When you compare the Collin Firth mini-series and the Kiera Knightly film, in one version, when Lizzie rejects Collins, he and Charlotte end up engaged within a couple days. In the other, he leaves the house, embarrassed, to go for a walk, she meets him on his walk, and by the time he gets back to the house, like half an hour later, they're engaged.

In one version, when Lizzie visits Charlotte after she's married, and she's talking about how Collins is busy with his gardening and his devotion to the Lady Catherine De Bourgh, she seems so desperately sad and lonely, like "Lizzie, help me, I'm so alone, I didn't know what I was getting myself into!" But in the other version, when she tells her all that, she looks so wise and smug, like "Yup, he's outside, I have the whole house to myself, I'm alone all the time, I'm a genius, and I love my perfect life."

As an aside, in Marrying Mr Darcy game, Charlotte is the most "cunning" character. We made a lot of jokes about how "cunning" was code for "oldness", and then discovered that there are a bunch of really insulting traditional nicknames and sayings about how women above a certain age are considered un-marriageable because they're "too old" (no, I won't link to them here). You can probably guess what we joked "friendliness" was slang for.

Collins' two most distinguishing characteristics are his cluelessness about Lizzie's lack of attraction to him, and his comical over-devotion to the Lady Catherine De Bourgh. These two traits push in two very different directions. One is an interpretation I like to call "Neckbeard Collins". This is a Collins who is just an over-the-top parody of every trope of contemporary toxic masculinity. He has a neckbeard, he wears a fedora, he says "m'lady" and somehow manages to spew crumbs on you every time he talks. He's a redpillar, an incel, and a PUA in his own mind. And he's a joke, no one can take him seriously. The fact of his loathesomeness serves as a critique of all the qualities he exemplifies. (Wickham is a neckbeard too, it's just harder to laugh at him. Seriously, fuck that guy forever.) I would love to see a film version that leans into the Neckbeard Collins interpretation.

Another interpretation  is "Gay Collins", where Collins is as a gay man living in a time when he knows he can't live openly or love who he wants. He offers to marry one of the Bennett sisters because they're his cousins and he doesn't want to make them homeless, but if they're not interested, he doesn't really care. He has to marry someone though, because society and his patroness expect it. Enter cunning Charlotte Lucas. (More on her in a sec.) He likes gardening, interior decorating, and spending time with his women friends. Perhaps he's a bit of a queen, but that's fine. He's happy with who he is.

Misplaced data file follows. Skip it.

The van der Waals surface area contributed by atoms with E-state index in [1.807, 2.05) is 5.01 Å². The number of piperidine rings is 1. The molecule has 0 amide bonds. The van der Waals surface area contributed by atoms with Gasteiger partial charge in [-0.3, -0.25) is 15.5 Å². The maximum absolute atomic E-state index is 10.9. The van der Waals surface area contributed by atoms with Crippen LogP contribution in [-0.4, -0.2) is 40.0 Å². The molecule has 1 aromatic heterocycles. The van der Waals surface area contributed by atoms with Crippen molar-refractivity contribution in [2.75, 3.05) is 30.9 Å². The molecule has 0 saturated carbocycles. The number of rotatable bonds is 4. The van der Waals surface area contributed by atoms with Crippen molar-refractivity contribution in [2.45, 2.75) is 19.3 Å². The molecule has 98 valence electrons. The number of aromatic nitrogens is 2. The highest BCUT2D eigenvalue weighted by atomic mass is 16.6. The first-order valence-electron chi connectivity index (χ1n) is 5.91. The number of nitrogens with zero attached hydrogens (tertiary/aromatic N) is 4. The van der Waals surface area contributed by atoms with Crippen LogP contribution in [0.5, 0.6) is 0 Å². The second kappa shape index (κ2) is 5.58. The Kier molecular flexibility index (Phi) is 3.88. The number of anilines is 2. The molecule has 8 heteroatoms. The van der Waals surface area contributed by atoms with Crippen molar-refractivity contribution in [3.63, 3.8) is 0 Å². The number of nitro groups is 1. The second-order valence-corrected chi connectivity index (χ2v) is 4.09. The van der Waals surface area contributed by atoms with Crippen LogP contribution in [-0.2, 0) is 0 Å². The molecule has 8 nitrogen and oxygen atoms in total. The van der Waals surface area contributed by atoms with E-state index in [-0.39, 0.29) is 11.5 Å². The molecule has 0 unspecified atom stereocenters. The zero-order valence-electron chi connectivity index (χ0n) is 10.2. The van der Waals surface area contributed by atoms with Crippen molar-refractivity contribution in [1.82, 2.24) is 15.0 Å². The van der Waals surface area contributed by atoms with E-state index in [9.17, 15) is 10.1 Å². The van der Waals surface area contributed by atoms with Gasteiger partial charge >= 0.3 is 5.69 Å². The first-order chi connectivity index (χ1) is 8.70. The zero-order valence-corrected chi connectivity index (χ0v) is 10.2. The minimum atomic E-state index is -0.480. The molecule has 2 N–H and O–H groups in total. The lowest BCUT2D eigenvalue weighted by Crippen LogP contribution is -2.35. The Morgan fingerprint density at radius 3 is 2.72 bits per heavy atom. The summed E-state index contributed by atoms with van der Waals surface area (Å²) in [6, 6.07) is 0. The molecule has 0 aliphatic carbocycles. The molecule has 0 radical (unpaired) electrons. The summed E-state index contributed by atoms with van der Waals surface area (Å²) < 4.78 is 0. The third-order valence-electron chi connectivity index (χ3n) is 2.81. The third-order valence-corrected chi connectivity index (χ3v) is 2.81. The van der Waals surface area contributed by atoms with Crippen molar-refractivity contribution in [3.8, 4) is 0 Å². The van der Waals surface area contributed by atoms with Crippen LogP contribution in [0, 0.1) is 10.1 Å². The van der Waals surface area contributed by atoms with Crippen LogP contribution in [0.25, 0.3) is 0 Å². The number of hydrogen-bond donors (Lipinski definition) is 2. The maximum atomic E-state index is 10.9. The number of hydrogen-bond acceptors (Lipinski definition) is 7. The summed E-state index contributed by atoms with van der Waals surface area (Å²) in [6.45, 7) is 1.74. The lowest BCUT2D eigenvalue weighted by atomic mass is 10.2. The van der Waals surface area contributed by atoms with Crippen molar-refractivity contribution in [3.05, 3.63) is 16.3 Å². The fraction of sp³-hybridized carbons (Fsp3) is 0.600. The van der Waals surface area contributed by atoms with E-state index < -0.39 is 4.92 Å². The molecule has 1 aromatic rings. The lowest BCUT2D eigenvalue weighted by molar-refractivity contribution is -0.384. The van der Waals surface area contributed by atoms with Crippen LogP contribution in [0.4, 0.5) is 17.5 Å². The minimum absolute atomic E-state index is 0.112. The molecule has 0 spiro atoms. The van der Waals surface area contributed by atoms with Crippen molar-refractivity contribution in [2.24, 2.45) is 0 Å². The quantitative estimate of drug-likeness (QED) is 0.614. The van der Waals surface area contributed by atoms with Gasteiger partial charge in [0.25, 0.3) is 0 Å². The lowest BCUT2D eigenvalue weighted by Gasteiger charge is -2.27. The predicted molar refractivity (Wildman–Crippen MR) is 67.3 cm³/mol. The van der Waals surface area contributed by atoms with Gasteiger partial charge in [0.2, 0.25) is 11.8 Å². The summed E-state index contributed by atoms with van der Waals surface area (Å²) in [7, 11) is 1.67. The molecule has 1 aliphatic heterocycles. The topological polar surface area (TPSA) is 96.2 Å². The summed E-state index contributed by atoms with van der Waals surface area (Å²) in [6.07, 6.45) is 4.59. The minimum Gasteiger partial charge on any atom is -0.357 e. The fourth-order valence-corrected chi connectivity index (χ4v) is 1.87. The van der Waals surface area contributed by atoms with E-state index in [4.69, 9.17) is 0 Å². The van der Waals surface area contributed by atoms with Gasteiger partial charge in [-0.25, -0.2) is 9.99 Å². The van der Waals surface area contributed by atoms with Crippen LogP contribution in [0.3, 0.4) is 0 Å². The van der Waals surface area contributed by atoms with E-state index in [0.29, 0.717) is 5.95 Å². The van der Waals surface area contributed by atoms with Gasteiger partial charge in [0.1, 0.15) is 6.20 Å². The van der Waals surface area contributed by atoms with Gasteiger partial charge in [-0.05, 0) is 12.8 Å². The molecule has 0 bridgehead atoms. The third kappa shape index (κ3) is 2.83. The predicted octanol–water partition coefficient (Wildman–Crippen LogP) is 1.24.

And Charlotte's happy with who she is too. In this interpretation, Charlotte is a lesbian. Theirs is a marriage of convenience. Does this Charlotte like Lizzie? Well, Lizzie is her best and oldest friend, they've been inseparable most of their lives. But Lizzie likes men, even if she's not ready to marry one, and Charlotte knows that her friend will never really like her back, not in the same way, and that she might after all decide to get married soon. So in this interpretation, Charlotte and Collins aren't in love with each other any more than they are in any other version, but they are each able to live with perhaps the only other person who can understand their situation. I've never seen anything like that in any version of Pride & Prejudice, but I'd like to.

One last thing about Collins, how does he not realize that Mary Bennett likes him?! I know that he's supposed to be so full of himself that it makes him unobservant, but seriously, how oblivious can one person get? Is it even possible for Mary be any more obvious about her affections? And yes, she's younger than him, but he's not that old, she's not that far off from adulthood, and it's not like there's actually a rush for him to get married. He could wait, if it meant being in a relationship with someone who actually likes him.

I don't mean to seem glib about the age issue in Mary and Collins' case, because age differences and issues of consent are quite serious in our last bit of fanon. If you want to leave on a funny note, this is your opportunity to do so. Seriously, stop reading now if you want to avoid thinking about what exactly it is that Wickham did off-camera that makes him so detestable.

You can leave by clicking a link to see The New Yorker's defense of Charlotte Lucas, or LitHub's defense of Mrs Bennett. Spoiler alert, when the alternative is homelessness and abject poverty, there might indeed be something to be said in favor of marrying for the money, particularly if that marriage can be companionable, and it saves your widowed mother and orphaned sisters, too.